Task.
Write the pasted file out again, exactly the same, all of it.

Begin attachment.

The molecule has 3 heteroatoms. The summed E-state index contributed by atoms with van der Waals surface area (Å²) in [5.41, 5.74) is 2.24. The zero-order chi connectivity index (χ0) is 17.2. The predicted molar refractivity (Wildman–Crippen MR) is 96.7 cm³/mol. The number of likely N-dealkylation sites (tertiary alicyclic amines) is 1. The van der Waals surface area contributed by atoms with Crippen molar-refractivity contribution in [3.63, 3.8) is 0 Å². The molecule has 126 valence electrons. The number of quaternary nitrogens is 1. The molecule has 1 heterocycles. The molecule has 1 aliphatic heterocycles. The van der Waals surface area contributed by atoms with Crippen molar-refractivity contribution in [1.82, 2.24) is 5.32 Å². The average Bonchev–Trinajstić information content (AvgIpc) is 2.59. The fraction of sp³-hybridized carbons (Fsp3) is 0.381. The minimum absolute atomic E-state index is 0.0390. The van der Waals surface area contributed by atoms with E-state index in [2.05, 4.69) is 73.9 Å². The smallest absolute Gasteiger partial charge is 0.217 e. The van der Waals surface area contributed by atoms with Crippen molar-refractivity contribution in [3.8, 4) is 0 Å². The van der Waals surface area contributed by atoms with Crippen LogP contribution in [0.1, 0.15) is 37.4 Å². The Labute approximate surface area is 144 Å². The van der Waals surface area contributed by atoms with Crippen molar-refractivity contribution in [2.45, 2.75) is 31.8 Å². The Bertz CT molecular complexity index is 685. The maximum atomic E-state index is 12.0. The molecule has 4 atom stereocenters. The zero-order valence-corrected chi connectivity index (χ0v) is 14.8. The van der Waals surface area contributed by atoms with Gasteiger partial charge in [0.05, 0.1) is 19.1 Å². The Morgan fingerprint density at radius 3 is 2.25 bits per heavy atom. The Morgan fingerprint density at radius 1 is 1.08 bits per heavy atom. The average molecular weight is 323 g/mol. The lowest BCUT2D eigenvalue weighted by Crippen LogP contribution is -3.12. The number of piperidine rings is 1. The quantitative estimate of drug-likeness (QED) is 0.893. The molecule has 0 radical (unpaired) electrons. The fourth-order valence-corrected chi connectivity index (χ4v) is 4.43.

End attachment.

The molecule has 3 heteroatoms. The summed E-state index contributed by atoms with van der Waals surface area (Å²) in [5.41, 5.74) is 2.24. The zero-order chi connectivity index (χ0) is 17.2. The predicted molar refractivity (Wildman–Crippen MR) is 96.7 cm³/mol. The number of likely N-dealkylation sites (tertiary alicyclic amines) is 1. The van der Waals surface area contributed by atoms with Crippen molar-refractivity contribution in [3.63, 3.8) is 0 Å². The molecule has 126 valence electrons. The number of quaternary nitrogens is 1. The molecule has 1 heterocycles. The molecule has 1 aliphatic heterocycles. The van der Waals surface area contributed by atoms with Crippen molar-refractivity contribution in [1.82, 2.24) is 5.32 Å². The average Bonchev–Trinajstić information content (AvgIpc) is 2.59. The fraction of sp³-hybridized carbons (Fsp3) is 0.381. The minimum absolute atomic E-state index is 0.0390. The van der Waals surface area contributed by atoms with E-state index in [2.05, 4.69) is 73.9 Å². The smallest absolute Gasteiger partial charge is 0.217 e. The van der Waals surface area contributed by atoms with Crippen molar-refractivity contribution in [3.8, 4) is 0 Å². The van der Waals surface area contributed by atoms with Crippen LogP contribution in [0.1, 0.15) is 37.4 Å². The Labute approximate surface area is 144 Å². The van der Waals surface area contributed by atoms with Crippen molar-refractivity contribution in [2.45, 2.75) is 31.8 Å². The Bertz CT molecular complexity index is 685. The maximum atomic E-state index is 12.0. The molecule has 4 atom stereocenters. The zero-order valence-corrected chi connectivity index (χ0v) is 14.8. The van der Waals surface area contributed by atoms with Gasteiger partial charge in [0.05, 0.1) is 19.1 Å². The Morgan fingerprint density at radius 3 is 2.25 bits per heavy atom. The Morgan fingerprint density at radius 1 is 1.08 bits per heavy atom. The average molecular weight is 323 g/mol. The lowest BCUT2D eigenvalue weighted by Crippen LogP contribution is -3.12. The number of piperidine rings is 1. The quantitative estimate of drug-likeness (QED) is 0.893. The molecule has 0 radical (unpaired) electrons. The fourth-order valence-corrected chi connectivity index (χ4v) is 4.43.